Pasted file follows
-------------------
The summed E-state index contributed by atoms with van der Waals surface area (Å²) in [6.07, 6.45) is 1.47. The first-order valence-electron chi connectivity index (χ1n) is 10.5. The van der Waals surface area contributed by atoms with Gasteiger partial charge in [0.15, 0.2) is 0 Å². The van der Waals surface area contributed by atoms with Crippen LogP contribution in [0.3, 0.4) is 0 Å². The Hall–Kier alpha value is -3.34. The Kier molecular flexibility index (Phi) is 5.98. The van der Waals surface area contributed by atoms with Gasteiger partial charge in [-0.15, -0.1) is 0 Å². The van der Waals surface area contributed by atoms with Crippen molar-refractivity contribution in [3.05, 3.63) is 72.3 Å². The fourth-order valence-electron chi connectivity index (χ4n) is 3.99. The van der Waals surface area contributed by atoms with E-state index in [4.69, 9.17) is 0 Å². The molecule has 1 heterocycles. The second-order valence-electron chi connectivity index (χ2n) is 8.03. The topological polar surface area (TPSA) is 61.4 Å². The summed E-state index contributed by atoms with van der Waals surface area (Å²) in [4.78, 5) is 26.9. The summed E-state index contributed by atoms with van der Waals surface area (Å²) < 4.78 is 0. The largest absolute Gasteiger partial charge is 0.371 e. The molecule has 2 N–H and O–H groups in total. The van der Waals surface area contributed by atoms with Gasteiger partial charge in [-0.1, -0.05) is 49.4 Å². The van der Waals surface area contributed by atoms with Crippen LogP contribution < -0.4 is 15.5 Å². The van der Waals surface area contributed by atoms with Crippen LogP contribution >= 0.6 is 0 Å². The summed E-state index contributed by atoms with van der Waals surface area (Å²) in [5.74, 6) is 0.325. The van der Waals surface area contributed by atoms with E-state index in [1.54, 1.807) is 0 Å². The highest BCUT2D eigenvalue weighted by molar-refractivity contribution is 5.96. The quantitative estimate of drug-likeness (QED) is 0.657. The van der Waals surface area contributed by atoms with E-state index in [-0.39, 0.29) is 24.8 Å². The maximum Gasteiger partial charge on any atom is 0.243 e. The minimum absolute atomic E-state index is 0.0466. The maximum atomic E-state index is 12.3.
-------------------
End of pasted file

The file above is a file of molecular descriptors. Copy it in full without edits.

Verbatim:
The summed E-state index contributed by atoms with van der Waals surface area (Å²) in [6.07, 6.45) is 1.47. The first-order valence-electron chi connectivity index (χ1n) is 10.5. The van der Waals surface area contributed by atoms with Gasteiger partial charge in [0.15, 0.2) is 0 Å². The van der Waals surface area contributed by atoms with Crippen LogP contribution in [0.3, 0.4) is 0 Å². The Hall–Kier alpha value is -3.34. The Kier molecular flexibility index (Phi) is 5.98. The van der Waals surface area contributed by atoms with Gasteiger partial charge in [-0.15, -0.1) is 0 Å². The van der Waals surface area contributed by atoms with Crippen molar-refractivity contribution in [3.05, 3.63) is 72.3 Å². The fourth-order valence-electron chi connectivity index (χ4n) is 3.99. The van der Waals surface area contributed by atoms with E-state index in [4.69, 9.17) is 0 Å². The molecule has 1 heterocycles. The second-order valence-electron chi connectivity index (χ2n) is 8.03. The topological polar surface area (TPSA) is 61.4 Å². The summed E-state index contributed by atoms with van der Waals surface area (Å²) in [4.78, 5) is 26.9. The summed E-state index contributed by atoms with van der Waals surface area (Å²) < 4.78 is 0. The largest absolute Gasteiger partial charge is 0.371 e. The molecule has 2 N–H and O–H groups in total. The van der Waals surface area contributed by atoms with Gasteiger partial charge in [-0.1, -0.05) is 49.4 Å². The van der Waals surface area contributed by atoms with Crippen LogP contribution < -0.4 is 15.5 Å². The van der Waals surface area contributed by atoms with Crippen LogP contribution >= 0.6 is 0 Å². The summed E-state index contributed by atoms with van der Waals surface area (Å²) in [5.74, 6) is 0.325. The van der Waals surface area contributed by atoms with E-state index in [1.54, 1.807) is 0 Å². The highest BCUT2D eigenvalue weighted by molar-refractivity contribution is 5.96. The quantitative estimate of drug-likeness (QED) is 0.657. The van der Waals surface area contributed by atoms with E-state index in [-0.39, 0.29) is 24.8 Å². The maximum Gasteiger partial charge on any atom is 0.243 e. The minimum absolute atomic E-state index is 0.0466. The maximum atomic E-state index is 12.3.